Prof. Ronald Prinn and 24 leading U.S. scientists with substantial expertise on climate change and its impacts on natural ecosystems, our built environment and human well-being, assure policy makers and the public of the integrity of the underlying scientific research and the need for urgent action to reduce heat-trapping emissions. In response to the recent controversy dubbed 'Climategate', the scientists seek to set the record straight: The body of evidence that human activity is the dominant cause of global warming is overwhelming. The content of the stolen emails has no impact whatsoever on our overall understanding that human activity is driving dangerous levels of global warming. The letter is available here.

Allocation Issues in Greenhouse Gas Cap and Trade Systems
U.S. Senate Committee on Energy and Natural Resources
October 21, 2009
Prof. Gilbert Metcalf participated in a Hearing on the costs and benefits for energy consumers and energy prices associated with the allocation of greenhouse gas emission allowances. Prof. Metcalf's written testimony is available here. The archived webcast of the hearing and other testimonies presented are available here.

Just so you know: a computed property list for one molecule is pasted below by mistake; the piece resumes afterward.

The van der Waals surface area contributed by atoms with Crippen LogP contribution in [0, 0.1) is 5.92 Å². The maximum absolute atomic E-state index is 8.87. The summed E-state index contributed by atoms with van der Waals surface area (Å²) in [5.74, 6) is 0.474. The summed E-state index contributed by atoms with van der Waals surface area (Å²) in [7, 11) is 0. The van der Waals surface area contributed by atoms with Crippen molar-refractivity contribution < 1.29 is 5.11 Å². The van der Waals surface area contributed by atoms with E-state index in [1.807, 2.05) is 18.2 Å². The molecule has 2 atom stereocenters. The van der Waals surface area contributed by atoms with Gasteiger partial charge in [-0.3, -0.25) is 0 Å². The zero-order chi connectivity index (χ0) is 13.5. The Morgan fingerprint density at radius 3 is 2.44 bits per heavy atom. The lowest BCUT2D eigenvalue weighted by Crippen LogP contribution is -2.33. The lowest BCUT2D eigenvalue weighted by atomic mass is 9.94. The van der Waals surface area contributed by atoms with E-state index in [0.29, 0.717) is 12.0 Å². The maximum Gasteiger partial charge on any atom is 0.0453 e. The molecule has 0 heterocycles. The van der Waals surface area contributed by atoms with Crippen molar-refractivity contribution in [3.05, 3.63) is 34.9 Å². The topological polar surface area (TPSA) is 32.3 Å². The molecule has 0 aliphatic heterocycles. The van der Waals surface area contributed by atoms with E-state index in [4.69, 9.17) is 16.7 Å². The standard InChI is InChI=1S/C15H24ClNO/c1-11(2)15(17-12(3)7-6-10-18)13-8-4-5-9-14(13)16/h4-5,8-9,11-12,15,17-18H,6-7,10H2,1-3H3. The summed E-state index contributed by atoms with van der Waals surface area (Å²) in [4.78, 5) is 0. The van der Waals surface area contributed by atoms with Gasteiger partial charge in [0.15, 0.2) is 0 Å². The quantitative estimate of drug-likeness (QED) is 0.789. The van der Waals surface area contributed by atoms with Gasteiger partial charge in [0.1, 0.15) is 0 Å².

Some Fundamentals of Allowance Allocation
U.S. Senate Committee on Energy and Natural Resources
October 21, 2009
Dr. Denny Ellerman participated in a Hearing on the costs and benefits for energy consumers and energy prices associated with the allocation of greenhouse gas emission allowances. Dr. Ellerman's written testimony is available here. The archived webcast of the hearing and other testimonies presented are available here.

The Future of Fossil Fuels: Geological and Terrestrial Sequestration of Carbon Dioxide